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National Children's Study Launches in Chicago

Families can help researchers by providing information that is expected to improve the health and development of children for generations to come

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November 10, 2010 | by Erin White
CHICAGO --- Why are so many babies born prematurely? Why do so many American children suffer from asthma, autism, obesity, behavior disorders and other health problems? Greater Chicago-area families have a unique opportunity to help better understand and prevent these conditions by participating in the National Children’s Study (NCS). 

Starting this month, the National Children’s Study-Greater Chicago Study Center, which includes Northwestern University Feinberg School of Medicine, the University of Illinois at Chicago, the University of Chicago and the National Opinion Research Center, will begin enrolling Chicago-area pregnant women and women who may become pregnant in the study.

The study will then follow the children and their families from before birth until age 21 to help determine how family history and physical and social environments influence their health.

Feinberg received a seven-year, $32-million contract from the National Institute of Child Health and Human Development to conduct the National Children’s Study in the greater Chicago area.

“By participating in this study, women and their families can really contribute to understanding and improving the health of children in their neighborhoods and across the United States,” said Jane Holl, M.D., associate professor of pediatrics and preventive medicine at Feinberg and attending physician at Children's Memorial Hospital. “All information gathered will be held in the highest confidentiality and privacy.”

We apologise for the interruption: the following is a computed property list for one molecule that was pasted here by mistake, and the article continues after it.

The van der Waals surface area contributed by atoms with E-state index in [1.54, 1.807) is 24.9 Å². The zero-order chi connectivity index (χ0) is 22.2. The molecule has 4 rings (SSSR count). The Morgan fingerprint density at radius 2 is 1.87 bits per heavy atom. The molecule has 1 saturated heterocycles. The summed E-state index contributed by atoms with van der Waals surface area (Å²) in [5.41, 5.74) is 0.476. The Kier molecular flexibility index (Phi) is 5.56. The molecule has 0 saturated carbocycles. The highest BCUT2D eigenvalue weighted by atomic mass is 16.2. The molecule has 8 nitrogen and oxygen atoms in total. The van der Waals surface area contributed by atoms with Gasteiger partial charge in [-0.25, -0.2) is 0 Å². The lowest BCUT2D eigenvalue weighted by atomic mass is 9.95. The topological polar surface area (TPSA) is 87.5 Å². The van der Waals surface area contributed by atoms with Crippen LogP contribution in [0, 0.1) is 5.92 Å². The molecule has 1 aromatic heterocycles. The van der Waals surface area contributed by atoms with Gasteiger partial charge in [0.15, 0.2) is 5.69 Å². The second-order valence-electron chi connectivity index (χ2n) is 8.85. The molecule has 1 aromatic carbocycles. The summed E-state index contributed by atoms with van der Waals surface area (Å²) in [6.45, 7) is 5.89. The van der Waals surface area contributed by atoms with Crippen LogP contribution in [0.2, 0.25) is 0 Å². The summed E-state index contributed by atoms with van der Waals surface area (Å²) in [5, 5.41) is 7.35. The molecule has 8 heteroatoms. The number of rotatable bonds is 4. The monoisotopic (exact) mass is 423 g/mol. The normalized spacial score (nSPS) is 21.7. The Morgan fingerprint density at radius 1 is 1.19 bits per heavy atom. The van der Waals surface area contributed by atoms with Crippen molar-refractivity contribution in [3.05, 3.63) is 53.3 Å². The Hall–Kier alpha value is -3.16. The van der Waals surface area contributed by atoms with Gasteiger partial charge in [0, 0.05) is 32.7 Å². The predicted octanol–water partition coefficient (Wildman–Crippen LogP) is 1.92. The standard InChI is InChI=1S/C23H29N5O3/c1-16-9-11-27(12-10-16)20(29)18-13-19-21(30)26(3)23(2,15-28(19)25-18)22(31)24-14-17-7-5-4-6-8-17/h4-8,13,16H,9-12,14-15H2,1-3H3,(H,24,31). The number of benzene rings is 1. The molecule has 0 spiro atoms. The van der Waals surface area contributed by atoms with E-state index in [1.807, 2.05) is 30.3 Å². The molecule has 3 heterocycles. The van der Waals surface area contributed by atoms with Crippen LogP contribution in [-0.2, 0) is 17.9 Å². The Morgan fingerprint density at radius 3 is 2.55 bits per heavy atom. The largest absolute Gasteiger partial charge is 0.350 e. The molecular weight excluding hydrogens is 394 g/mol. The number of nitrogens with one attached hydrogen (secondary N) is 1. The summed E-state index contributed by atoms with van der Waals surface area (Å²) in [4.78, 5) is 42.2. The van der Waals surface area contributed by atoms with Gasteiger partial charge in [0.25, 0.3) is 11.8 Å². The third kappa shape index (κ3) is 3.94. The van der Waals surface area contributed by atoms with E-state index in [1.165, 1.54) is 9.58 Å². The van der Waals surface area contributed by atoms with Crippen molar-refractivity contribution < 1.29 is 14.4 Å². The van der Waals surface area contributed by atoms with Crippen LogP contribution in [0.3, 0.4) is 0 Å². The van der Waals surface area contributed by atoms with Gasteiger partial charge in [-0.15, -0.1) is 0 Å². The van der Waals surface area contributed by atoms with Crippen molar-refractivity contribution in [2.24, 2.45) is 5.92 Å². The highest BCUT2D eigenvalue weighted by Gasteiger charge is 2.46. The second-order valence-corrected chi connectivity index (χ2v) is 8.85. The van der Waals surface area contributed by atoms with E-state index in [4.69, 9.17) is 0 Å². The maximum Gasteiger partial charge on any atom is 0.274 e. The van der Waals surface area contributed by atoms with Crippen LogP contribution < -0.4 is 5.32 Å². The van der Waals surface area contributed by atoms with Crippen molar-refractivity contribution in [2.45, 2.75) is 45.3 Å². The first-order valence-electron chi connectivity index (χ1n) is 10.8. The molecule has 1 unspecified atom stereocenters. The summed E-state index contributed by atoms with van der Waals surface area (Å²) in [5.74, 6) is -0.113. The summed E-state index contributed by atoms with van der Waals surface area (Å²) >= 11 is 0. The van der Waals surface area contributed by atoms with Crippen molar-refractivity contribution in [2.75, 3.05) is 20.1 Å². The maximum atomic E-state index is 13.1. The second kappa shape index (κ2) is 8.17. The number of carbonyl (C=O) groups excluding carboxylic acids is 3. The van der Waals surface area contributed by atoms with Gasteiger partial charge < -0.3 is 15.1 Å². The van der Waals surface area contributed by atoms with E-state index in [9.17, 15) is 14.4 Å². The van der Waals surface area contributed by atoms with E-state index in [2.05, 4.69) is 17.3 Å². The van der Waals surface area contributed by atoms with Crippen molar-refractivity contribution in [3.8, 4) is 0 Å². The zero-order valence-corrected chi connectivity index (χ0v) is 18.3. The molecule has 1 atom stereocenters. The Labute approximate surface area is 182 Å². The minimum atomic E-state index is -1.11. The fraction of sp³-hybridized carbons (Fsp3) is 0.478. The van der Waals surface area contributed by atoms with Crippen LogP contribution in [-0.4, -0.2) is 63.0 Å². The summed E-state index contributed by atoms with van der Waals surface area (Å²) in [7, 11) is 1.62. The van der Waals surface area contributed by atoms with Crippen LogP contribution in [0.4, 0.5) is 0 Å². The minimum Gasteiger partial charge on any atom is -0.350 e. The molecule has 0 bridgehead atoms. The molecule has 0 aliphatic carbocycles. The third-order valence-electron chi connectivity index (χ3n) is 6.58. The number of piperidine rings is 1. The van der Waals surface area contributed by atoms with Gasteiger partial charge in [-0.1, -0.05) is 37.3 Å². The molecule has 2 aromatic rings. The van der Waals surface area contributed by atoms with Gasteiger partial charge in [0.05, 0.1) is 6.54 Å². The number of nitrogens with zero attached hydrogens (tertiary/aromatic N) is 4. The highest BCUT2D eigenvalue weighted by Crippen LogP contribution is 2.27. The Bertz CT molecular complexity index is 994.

Four thousand participants in Cook, DuPage and Will counties will ultimately participate in the study. The research will focus on how key factors influence children’s health and well-being, including what they eat and drink, the air they breathe, the safety of their neighborhoods, their family history, who cares for them, and how often they see a doctor.

Specimens will be collected at birth and, over time, other samples such as blood and hair and in-depth cognitive, developmental, and physical health assessments will be collected, Holl said. Soil, water and other samples from the physical environment will also be gathered.

“We are never going to be able to effectively prevent childhood health conditions until we fully understand how and what contributes to them,” said Holl, the principal investigator of the study.

The National Children’s Study-Greater Chicago Study Center is one of 105 National Children’s Study locations around the United States. More than 100,000 children, representative of the entire population of American children, will be included in the study.

“There has never been a study as large or as long before,” Holl said. “Longitudinal studies about children have been done but none have gathered as much health information, as well as specimens from the children, parents, and the environment.”

Letters with more information are being mailed to households asking women and families to call the National Children’s Study-Greater Chicago Study Center to find out if they are eligible to participate in the study. 

To find out more about the National Children’s Study-Greater Chicago Study Center, visit: http://www.NationalChildrensStudy.gov

Potential participants can call:  1.866.315.7124

Topics: Research